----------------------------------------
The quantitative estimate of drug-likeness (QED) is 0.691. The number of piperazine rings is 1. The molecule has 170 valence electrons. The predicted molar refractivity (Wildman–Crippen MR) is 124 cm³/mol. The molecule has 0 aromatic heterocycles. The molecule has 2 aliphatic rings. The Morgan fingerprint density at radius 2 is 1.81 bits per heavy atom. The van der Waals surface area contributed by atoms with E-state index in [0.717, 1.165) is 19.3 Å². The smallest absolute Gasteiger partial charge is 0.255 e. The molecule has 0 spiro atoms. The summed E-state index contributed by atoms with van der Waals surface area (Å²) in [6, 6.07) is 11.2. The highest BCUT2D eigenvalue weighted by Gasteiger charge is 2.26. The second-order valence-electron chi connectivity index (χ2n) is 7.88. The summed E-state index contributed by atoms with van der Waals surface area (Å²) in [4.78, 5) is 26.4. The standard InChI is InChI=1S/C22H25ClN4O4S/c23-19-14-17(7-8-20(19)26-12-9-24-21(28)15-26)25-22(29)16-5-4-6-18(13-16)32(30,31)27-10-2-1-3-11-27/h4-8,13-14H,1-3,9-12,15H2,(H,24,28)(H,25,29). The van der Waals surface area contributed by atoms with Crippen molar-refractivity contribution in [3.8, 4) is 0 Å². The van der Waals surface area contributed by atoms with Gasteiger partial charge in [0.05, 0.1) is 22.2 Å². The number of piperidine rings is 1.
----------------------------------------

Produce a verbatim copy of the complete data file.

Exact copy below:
The quantitative estimate of drug-likeness (QED) is 0.691. The number of piperazine rings is 1. The molecule has 170 valence electrons. The predicted molar refractivity (Wildman–Crippen MR) is 124 cm³/mol. The molecule has 0 aromatic heterocycles. The molecule has 2 aliphatic rings. The Morgan fingerprint density at radius 2 is 1.81 bits per heavy atom. The van der Waals surface area contributed by atoms with E-state index in [0.717, 1.165) is 19.3 Å². The smallest absolute Gasteiger partial charge is 0.255 e. The molecule has 0 spiro atoms. The summed E-state index contributed by atoms with van der Waals surface area (Å²) in [6, 6.07) is 11.2. The highest BCUT2D eigenvalue weighted by Gasteiger charge is 2.26. The second-order valence-electron chi connectivity index (χ2n) is 7.88. The summed E-state index contributed by atoms with van der Waals surface area (Å²) in [4.78, 5) is 26.4. The standard InChI is InChI=1S/C22H25ClN4O4S/c23-19-14-17(7-8-20(19)26-12-9-24-21(28)15-26)25-22(29)16-5-4-6-18(13-16)32(30,31)27-10-2-1-3-11-27/h4-8,13-14H,1-3,9-12,15H2,(H,24,28)(H,25,29). The van der Waals surface area contributed by atoms with Crippen molar-refractivity contribution in [3.8, 4) is 0 Å². The van der Waals surface area contributed by atoms with Gasteiger partial charge in [0.05, 0.1) is 22.2 Å². The number of piperidine rings is 1.